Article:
The reason that space cannot be nationalized is that it cannot be regionalized; every orbit intersects countless other orbits. And there comes the second difference to air traffic control: In air traffic control, there's a tower responsible for a certain area, and when a plane leaves that area, it is handed over to the next tower. I don't think this would be a workable model in space. Whatn would probably work is a sectioning based on height: Essentially you'd have a "tower" for each height range, and when you get to the next height range (which normally only happens during launch and descent, because orbits are usually chosen to be circular), you're handed to the next control center.

Note that all this is for stuff already in space; the method how you get into space doesn't matter for that. For the launch phase before reaching space, I guess the local flight control would still be responsible, since the launch vehicles share the same airspace with planes and thus some coordination would still be needed. This also fits well with height-based space control since the boundary to space is also defined on height.

For reusable rockets, I guess the way to handle it would still be to disallow flights around the space port, and in addition a spaceport tower would handle the coordination between the different launches from the same spaceport (ensuring that leaving rockets don't collide with returning stages, and assigning the time slots when the rockets may start, as well as handling coordination with international space control for entering space).

Space planes, being more maneuverable than rockets, probably would be handled like normal aircrafts which just can reach greater heights, and would be passed on to international space control when reaching space.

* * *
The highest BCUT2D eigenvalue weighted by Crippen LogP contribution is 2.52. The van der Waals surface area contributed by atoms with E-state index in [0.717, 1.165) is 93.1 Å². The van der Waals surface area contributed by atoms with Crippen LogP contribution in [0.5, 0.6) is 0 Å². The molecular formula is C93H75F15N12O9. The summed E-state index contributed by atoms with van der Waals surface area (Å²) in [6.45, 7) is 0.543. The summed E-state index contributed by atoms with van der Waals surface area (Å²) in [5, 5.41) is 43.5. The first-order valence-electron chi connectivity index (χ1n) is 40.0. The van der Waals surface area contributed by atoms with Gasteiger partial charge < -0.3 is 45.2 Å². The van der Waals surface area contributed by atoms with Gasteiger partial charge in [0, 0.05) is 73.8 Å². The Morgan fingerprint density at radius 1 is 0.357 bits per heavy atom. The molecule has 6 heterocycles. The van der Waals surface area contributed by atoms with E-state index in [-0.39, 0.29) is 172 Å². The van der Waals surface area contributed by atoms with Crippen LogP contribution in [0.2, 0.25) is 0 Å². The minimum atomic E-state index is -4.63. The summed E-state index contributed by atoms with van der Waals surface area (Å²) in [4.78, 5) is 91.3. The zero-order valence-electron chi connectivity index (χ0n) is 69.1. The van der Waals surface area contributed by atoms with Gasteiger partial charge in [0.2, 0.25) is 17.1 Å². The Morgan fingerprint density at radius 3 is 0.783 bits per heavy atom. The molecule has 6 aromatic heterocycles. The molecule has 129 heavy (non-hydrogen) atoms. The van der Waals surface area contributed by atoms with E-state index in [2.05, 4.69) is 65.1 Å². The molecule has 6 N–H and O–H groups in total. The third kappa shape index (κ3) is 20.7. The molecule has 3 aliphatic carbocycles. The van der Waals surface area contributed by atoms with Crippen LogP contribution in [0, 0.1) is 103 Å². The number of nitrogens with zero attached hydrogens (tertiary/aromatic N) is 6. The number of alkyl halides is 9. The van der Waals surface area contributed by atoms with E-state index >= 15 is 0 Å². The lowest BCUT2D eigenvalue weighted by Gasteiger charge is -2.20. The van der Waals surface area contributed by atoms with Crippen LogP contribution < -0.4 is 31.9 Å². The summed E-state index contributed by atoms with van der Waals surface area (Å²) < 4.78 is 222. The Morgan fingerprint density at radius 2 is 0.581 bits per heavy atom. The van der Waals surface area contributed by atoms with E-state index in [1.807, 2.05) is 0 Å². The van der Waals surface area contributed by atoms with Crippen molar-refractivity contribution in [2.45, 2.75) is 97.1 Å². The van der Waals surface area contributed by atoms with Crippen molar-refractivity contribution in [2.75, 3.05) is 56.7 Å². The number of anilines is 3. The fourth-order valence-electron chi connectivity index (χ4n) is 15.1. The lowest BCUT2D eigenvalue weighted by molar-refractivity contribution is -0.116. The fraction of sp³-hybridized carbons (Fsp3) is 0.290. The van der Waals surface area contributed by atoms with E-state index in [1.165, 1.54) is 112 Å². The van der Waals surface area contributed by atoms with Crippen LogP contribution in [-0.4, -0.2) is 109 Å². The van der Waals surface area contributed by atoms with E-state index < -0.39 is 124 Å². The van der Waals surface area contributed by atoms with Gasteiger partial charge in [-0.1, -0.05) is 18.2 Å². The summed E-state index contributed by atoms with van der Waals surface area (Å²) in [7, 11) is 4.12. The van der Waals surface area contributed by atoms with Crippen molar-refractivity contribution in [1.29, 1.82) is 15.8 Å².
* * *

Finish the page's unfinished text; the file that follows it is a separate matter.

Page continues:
I have no idea what flight properties the SSTOs would have (apart from being very fast). However you say that they are expensive (so there won't be too many of them), dangerous, and very fast, so I guess they would we handled mostly like rockets, except that the SSTD space ports would be required to be far from any major city (at that technological level, fast transportation to the space port is probably also a solved problem, so this should not give too much of a disadvantage to those space ports). As technology improves and SSTDs get more safe, the conditions will likely get gradually relaxed.

  • $\begingroup$ "It is simply not possible to keep a spacecraft above a single country." Well, excluding geostationary orbit, of course. Admittedly that's not quite LEO, but it's certainly closer than outside of the Earth-Moon orbital envelope. $\endgroup$
    – user
    Commented Jun 9, 2017 at 12:28

I see a couple problems with having common space flights. The first of course is what are we going up and bringing up? We need to have a destination. Did we make a base on the moon and people can vacation there as a tourist destination? Have/are we making a huge space-station for research purposes (as well as tourism)? (Tourist accessible space station would certainly make it easier to justify the cost!)

To have very common space flights we need a relatively close destination, I would expect the space planes to mostly follow airline regulations at least until it breaches space.

One problem that is continually getting worse is the all the space debris and the rate would significantly increase with that much more traffic. So one thing that will have to be invented is a space garbage collector. A space broom that can catch and clear space junk.

It won't be the first thing to come along but as it becomes more and more difficult to find launch windows to safely go into space it will become a priority.

As far as coordination, there is a good chance that something like the ICANN will develop to track all orbiting objects and where they are at all times. Those that find new objects will report it to the center and every launch can be tracked so all parties (including the FAA type bodies) can know what is going where to avoid collisions.

I also believe that this will eventually push us to seriously look at trying to create a space elevator, just because it would concentrate the number of objects leaving and entering to a known spot(s). This of course would have a whole new level of politics and social reform.